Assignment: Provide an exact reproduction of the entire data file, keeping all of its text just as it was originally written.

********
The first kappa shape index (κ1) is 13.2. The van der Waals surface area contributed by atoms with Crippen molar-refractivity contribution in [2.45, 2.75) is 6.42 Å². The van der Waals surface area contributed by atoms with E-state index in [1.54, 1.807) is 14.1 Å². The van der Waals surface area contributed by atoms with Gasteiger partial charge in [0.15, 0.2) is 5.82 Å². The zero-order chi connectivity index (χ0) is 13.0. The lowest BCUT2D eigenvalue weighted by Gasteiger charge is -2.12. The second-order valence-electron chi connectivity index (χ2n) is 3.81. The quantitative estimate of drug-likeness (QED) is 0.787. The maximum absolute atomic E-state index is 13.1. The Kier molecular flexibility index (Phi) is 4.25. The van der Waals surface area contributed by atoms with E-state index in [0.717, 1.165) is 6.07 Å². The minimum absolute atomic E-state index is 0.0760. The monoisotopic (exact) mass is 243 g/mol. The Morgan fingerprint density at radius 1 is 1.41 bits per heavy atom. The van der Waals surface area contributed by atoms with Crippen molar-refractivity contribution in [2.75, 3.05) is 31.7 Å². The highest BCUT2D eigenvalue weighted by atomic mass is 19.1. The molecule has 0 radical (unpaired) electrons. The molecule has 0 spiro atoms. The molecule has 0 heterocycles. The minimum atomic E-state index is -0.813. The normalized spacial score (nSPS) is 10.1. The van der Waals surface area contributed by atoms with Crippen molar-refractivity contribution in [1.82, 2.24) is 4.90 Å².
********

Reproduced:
The first kappa shape index (κ1) is 13.2. The van der Waals surface area contributed by atoms with Crippen molar-refractivity contribution in [2.45, 2.75) is 6.42 Å². The van der Waals surface area contributed by atoms with E-state index in [1.54, 1.807) is 14.1 Å². The van der Waals surface area contributed by atoms with Gasteiger partial charge in [0.15, 0.2) is 5.82 Å². The zero-order chi connectivity index (χ0) is 13.0. The lowest BCUT2D eigenvalue weighted by Gasteiger charge is -2.12. The second-order valence-electron chi connectivity index (χ2n) is 3.81. The quantitative estimate of drug-likeness (QED) is 0.787. The maximum absolute atomic E-state index is 13.1. The Kier molecular flexibility index (Phi) is 4.25. The van der Waals surface area contributed by atoms with E-state index in [0.717, 1.165) is 6.07 Å². The minimum absolute atomic E-state index is 0.0760. The monoisotopic (exact) mass is 243 g/mol. The Morgan fingerprint density at radius 1 is 1.41 bits per heavy atom. The van der Waals surface area contributed by atoms with Crippen molar-refractivity contribution in [2.75, 3.05) is 31.7 Å². The highest BCUT2D eigenvalue weighted by atomic mass is 19.1. The molecule has 0 radical (unpaired) electrons. The molecule has 0 spiro atoms. The molecule has 0 heterocycles. The minimum atomic E-state index is -0.813. The normalized spacial score (nSPS) is 10.1. The van der Waals surface area contributed by atoms with Crippen molar-refractivity contribution in [1.82, 2.24) is 4.90 Å².